The carpet I am referring to is a large cloth that spans the entire room. It is not an area rug.

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I have a Mexican contractor that is renovating my house. When referring to carpet, I always say to him alfombra, but he always says back to me carpeta. It sounds like a spinoff of the English equivalent. It is strange that Google translator says carpeta is not carpet but rather a folder. Am I saying carpet wrong or is my contractor saying it wrong?


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The only usual word for "carpet" in Mexican moment-g.com is alfombra.

I think that if any Mexican moment-g.com speaker says carpeta is beacause either he lives in the North border or he"s been raised in a multicultural enviroment, in this case with American culture.

So, there are many "words" Mexican people from borders or people living in USA which they use in their daily life adapting English words to moment-g.com and such words are actually wrong said:

Parkear or parquear To park the car Troca Pick up

These would be typical examples,


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Besides alfombra it"s not uncommon in northern Mexico (at least in Chihuahua) to use tapete (while that mostly refers to rug it"s also a valid word for carpet)


I believe the term carpeta is used primarily in the U.S., and likely in northern regions of Mexico. Alfombra is the preferred term in most of Mexico.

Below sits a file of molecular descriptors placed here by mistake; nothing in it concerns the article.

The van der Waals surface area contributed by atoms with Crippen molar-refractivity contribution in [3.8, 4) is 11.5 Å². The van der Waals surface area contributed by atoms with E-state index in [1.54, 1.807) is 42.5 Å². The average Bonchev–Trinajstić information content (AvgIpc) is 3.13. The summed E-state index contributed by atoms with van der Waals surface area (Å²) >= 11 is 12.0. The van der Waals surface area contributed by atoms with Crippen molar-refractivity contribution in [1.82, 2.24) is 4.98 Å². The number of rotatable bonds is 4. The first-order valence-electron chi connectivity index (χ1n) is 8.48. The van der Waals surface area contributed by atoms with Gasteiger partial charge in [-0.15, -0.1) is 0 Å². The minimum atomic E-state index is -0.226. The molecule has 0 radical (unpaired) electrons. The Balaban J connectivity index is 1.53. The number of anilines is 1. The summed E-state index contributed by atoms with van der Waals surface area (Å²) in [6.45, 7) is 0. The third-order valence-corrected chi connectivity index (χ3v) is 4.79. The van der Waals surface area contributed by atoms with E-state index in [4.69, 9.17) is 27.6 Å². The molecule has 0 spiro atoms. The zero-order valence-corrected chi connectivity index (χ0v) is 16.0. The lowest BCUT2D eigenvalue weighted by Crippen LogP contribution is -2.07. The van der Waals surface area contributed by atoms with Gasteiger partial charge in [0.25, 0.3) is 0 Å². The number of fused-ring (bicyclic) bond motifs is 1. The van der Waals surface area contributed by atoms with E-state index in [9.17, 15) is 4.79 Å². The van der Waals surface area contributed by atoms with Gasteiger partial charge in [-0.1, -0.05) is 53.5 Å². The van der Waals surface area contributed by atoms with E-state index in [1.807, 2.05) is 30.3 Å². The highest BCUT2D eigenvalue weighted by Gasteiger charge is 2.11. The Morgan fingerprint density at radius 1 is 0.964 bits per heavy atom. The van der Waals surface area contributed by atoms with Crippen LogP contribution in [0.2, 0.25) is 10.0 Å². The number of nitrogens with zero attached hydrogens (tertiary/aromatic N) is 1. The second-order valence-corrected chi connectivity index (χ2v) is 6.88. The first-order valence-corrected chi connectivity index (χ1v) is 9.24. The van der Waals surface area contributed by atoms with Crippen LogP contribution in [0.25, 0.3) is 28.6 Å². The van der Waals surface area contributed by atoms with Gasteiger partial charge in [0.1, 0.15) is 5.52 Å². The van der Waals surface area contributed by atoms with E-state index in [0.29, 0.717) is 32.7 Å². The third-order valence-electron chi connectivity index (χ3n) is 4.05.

Carpet = alfombra

I am Mexican and grew up in Tijuana. I have been living in USA for about 8 years and found out that a lot of Mexican people use carpeta to refer to a carpet. But that"s wrong....

Carpeta in Mexico is a binder.


In the state of Veracruz, alfombra is used less than tapete. Tapete is thinner and more affordable. Alfombra is thicker and more luxurious. It is probably more elegant looking and the tapete is more rustic looking. Also, the tapete is probably smaller than the alfombra.

I never heard carpeta. It may be that this workman picked it up from other workmen. He might have gotten it from a so-called bilingual employee at the local Home Depot. He might have gotten in the habit of using it because it made communicating with anglo clients easier. Maybe he"s from a region in Mexico where that term is generally used for carpets and rugs.


The language used by your contractor is not moment-g.com (be it Mexican moment-g.com or a dialect), but rather Spanglish.

In fact this is the very example used in BBC article describing the phenomenon.

"Tienes que vacuumclinear la carpeta en la yarda porque tiene un damage".

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I lived for 20 plus years in Cd. Juarez, Chihuahua. From what I remember "carpeta" was the three-ring binder (not the "folder". In Juarez the "folder" was just called a "folder"). "Alfrombra" it was given to both the "carpet" and "area rug". But DarkAjax is right. In Chihuahua the "area rug" can also be called "tapete". At the same time the "welcome mat" or "doormat" was also called "tapete". Like I said before, that was back when I lived in Cd. Juarez......Damn, I didn"t know it was this hard to be bilingual.


I"ve heard "carpeta" (yes, literally "folder," but used to mean wall-to-wall carpet) commonly in the Denver area. I"d consider it to be a Spanglish term, typical not just among contractors, but maybe any at-home-moment-g.com-speakers who live someplace in the USA where wall-to-wall carpet is popular. For what it"s worth, "alfombra" seems to sound like "rug" to some moment-g.com-speakers around here. To some extent, usage defines meaning, in my opinion, as much as I dislike certain trends.


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